"We could rate a show TV-MA [mature audiences only] and it's still going on the air, even if the affiliates don't like it," says a network exec. "There's no crossing guard in TV. If a 12-year-old watches a TV-MA show on TV, that's on the parents." There is an oversight board that serves as a clearinghouse for TV content ratings issues, but McIntyre says it's still difficult to figure out how to dispute ratings. "It's such a broad TV rating system, there's not a lot of clarity who you can go to if you have a complaint," he says.

That self-regulation has never gone over well with groups like the Coalition for Independent Ratings, a non-profit group that looks to develop "media content ratings systems that are independent from media content producers." That group is also concerned as viewers watch more programming on laptops, tablets and smartphones, which don't have V-Chips. Another group has suggested that commercials also be rated.

In the beginning, the networks held back from giving themselves too many TV-14 ratings (unsuitable for kids under 14), and pretty much avoided TV-MA all together. Even a show like Friends was given a TV-PG (parental guidance) rating. But as the stigma went away, TV-MA became commonplace on basic cable (South Park, It's Always Sunny in Philadelphia, Justified) and pay TV, where virtually everything on HBO and Showtime is given that rating. Meanwhile, news programming continues to go unrated.

One complaint that remains is an inconsistency in ratings from network to network. Fox gives American Idol a TV-PG-D-L rating (meaning suggestive dialogue and language), while NBC gives The Voice a TV-PG-L. But is there really any difference between the shows' content? And while Fox's New Girl and ABC's Happy Endings seem tonally similar, New Girl gets a TV-14-D-L-V (suggestive dialogue, language and violence), while Happy Endings is rated TV-PG. (Ratings do vary from episode to episode.)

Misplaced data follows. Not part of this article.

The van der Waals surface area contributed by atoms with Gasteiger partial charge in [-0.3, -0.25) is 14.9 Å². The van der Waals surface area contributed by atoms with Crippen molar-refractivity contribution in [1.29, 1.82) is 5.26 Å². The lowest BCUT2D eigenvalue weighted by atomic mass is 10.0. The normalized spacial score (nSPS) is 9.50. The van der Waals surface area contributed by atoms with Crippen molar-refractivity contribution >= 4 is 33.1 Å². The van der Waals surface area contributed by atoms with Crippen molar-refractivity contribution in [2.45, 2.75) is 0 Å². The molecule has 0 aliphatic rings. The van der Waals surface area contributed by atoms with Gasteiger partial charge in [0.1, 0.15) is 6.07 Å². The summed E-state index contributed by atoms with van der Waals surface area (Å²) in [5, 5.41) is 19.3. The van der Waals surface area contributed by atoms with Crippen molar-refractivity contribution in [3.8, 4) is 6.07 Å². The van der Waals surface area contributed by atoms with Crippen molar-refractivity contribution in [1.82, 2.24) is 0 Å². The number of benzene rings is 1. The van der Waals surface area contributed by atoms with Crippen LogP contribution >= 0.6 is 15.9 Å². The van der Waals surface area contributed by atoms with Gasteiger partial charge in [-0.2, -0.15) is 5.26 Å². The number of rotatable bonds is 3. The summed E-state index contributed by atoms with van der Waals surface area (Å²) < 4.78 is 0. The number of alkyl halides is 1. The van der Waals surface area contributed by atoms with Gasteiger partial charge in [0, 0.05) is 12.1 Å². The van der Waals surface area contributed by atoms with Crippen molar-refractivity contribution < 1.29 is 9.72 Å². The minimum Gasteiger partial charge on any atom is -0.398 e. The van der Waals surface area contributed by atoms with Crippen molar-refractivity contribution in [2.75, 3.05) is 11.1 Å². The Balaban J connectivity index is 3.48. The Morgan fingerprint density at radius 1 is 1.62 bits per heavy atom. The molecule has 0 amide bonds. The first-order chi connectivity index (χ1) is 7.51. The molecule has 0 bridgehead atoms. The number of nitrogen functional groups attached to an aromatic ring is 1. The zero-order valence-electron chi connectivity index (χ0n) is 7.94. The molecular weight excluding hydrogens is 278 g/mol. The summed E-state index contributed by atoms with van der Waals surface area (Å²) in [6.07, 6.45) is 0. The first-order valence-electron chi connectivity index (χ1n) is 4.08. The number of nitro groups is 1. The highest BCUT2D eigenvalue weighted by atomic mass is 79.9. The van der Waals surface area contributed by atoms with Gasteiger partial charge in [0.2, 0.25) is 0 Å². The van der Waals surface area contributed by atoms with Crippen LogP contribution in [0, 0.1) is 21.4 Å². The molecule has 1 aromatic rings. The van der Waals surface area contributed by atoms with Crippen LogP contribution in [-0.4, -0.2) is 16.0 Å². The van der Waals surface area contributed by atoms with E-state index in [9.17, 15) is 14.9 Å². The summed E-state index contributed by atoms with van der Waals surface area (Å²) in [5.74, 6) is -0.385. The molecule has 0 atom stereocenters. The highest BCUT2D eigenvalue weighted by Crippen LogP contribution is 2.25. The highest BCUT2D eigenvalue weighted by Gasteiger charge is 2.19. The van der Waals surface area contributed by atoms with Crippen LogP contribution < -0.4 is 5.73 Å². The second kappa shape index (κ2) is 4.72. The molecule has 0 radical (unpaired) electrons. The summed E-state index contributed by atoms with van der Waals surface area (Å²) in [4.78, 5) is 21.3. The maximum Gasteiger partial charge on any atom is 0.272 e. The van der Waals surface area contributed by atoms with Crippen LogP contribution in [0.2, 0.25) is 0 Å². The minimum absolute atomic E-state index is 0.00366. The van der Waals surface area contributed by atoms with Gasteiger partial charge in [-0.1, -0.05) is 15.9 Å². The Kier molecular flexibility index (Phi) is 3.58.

Critics had feared that the content ratings might give networks license to get dirtier, and McIntyre believes that early on, a handful of shows took advantage of the system to prove how "edgy" they were. The pilot to CBS' 1997 Steven Bochco drama Brooklyn South earned a bit of notoriety for being the first broadcast program to land a TV-MA, but that show didn't last long. Since then, Loesch says she doesn't think "there was any real purposeful effort to use ratings as a shield to get away with anything. There were a lot of naysayers and I think a lot of their predictions have never borne out to be true."

Content ratings may have also lost a bit of relevancy as more kid-targeted programming and channels arrived. Parents don't have to worry about their kid catching Sons of Anarchy on FX; they're busy watching Disney Channel or Nickelodeon series. "There's so much more being produced for kids today than 15 years ago," Loesch says. Kids shows are currently given three ratings — TV-Y (all children), TV-Y7 (older kids) and TV-Y7-FV (fantasy violence). With the explosion in more kinds of children's TV, Loesch says, "I do think maybe it's time to re-examine and see if we need to refine them a bit. Sometimes I have our broadcast standards coming to me, and they're struggling with where to categorize something."

Loesch adds that even though she regularly hears from parents concerned over language and the sexualization of young girls in TV, that doesn't extend to the content ratings. "To tell you the truth I don't hear anything about the TV ratings," she says. "It's not a part of the conversation. The content itself is."

Meanwhile, Loesch and McIntyre both admit they're a bit surprised that TV content hasn't become a factor — yet — in this year's presidential campaign. Taking on TV has long been seen as an easy way to score a few political points with voters. Loesch believes that's because there are many other pressing issues keeping candidates preoccupied: "I've been waiting for someone to step up and say, 'Hey, you know, TV has got a lot of violence in it,' but there has been nothing. There are so many other issues that are taking priority over content. And we've got a generation of parents who grew up on TV, and they're less critical of the varying eclectic content that's available." McIntyre adds that there's much more focus these days on content labels in food manufacturing. Chew on that.